By Frank Vespe, That's Amore Stable
Sometime Tuesday night - or perhaps Wednesday morning - our
nation will have a new president-elect.
racing will have a future. Or not.
voters will decide Tuesday on a proposed amendment to the state constitution
that would allow slot machines in the state for the first time 40 years. Under the complicated disbursement agreement
crafted by the state legislature, Maryland
racing stands to receive from the one-armed bandits tens of millions of dollars
for purse enhancements and breeder bonuses and awards.
Of course, that's only if the amendment passes. And a recent Zogby Interactive poll, which
actually puts slots opponents slightly in the lead, suggests that passage is by
no means guaranteed.
I don't get slots. I
don't see what's fun about them, or why anyone would want to spend their
hard-earned cash sitting in front of a slot machine while hoping, in essence,
to get hit by lightning.
But any clear-eyed analyst can tell you that Maryland racing,
besieged on three borders by racing states with slots-enhanced purses, must
have slots if it is to survive. Our
ability to compete with our nearby rivals depends on our having the same tools
that they do - including slot machines.
Not so many years ago, flat racing in Delaware
was nearly extinct; the West Virginia tracks
were home to a steady stream of bottom claimers running for paltry purses; and Pennsylvania tracks were
of no real consequence. Maryland racing was the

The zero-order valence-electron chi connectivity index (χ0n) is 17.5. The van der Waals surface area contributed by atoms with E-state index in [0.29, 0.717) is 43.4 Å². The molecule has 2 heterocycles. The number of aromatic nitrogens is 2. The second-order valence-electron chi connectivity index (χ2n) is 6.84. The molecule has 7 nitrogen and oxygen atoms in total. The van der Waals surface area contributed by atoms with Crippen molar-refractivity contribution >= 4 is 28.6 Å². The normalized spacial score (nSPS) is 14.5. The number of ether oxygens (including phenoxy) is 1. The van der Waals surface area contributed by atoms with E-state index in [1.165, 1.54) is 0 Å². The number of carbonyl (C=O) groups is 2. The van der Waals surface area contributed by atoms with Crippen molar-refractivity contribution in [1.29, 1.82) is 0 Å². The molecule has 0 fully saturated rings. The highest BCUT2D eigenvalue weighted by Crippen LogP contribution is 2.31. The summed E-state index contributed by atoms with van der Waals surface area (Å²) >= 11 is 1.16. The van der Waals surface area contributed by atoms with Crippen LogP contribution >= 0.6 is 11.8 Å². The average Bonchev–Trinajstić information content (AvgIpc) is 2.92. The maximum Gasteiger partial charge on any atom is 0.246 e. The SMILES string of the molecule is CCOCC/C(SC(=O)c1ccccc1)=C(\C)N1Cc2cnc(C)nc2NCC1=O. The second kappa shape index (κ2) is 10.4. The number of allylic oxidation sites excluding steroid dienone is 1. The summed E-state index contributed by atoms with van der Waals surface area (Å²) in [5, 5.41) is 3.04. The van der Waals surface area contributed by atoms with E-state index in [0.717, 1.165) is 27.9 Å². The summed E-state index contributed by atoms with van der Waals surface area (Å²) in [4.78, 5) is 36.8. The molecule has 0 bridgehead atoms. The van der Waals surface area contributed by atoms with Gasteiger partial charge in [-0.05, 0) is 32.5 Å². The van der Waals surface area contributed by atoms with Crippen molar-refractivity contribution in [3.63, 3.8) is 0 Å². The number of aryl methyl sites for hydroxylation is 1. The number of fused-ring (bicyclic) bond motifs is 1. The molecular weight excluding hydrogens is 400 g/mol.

mid-Atlantic's big cheese.
These days, however, the cheese is getting a little rancid.
From my perspective, as an owner, the effects of our
slots-less stature are apparent every time we run a race or pay a bill. Over the last five years, the costs of
keeping a horse in training have gone up significantly, as much as 20 to 25
percent. Meanwhile, Maryland's purses have come down by nearly
10 percent over the same period. It
doesn't take a degree in math to see where this trend goes.
This week, That's Amore Stable will be running two horses
out-of-state, one in Delaware and one in Pennsylvania. Though we didn't send them elsewhere for
better purses - both needed a race that wasn't coming around in Maryland - the
purses in both cases are at least $2,000 more than the similar race at home.
A couple grand will buy a lot of hay and oats, and many
races have even bigger spreads. A first
level allowance in Delaware, for example, pays
$8,000 more than the same race in Maryland.
The result, of course, is economic migration. Trainers and owners - and their horses - vote
with their feet. This past Friday, just
40 horses lined up for the six dirt races contested at Laurel - and nine of
those were in a bottom-level maiden race, a condition for which there are
always plenty of horses. (Laurel's top-quality grass
course continues to draw sizable fields).
And that is the leading indicator of the vicious circle in
racing finds itself: lower purses, smaller fields, reduced handle, lower
purses... Another trend whose end is easy
You could fill a War
and Peace-sized volume with the mistakes that Maryland racing's leaders have made. The same, of course, is true of racetracks
all over the country. And those are
problems that, in the long run, will need to be fixed if the sport is to
But the immediate problem facing Maryland racing is not one of its own
making. It is, quite simply, that our
nearby competitors have revenue sources - namely, slots - not available to
us. That allows them to increase purses
and attract more and better horses.
We're fighting with one hand tied behind our backs.
The old curse - May you live in interesting times -
certainly applies to Maryland
horsemen, who live in fear that this (possibly) last, best opportunity to get
the tools we need to be competitive may again go begging. That we might wake up on Wednesday to
discover that an increasingly untenable status quo is all we're going to have,
that we have no real future at all.
Interesting times, indeed.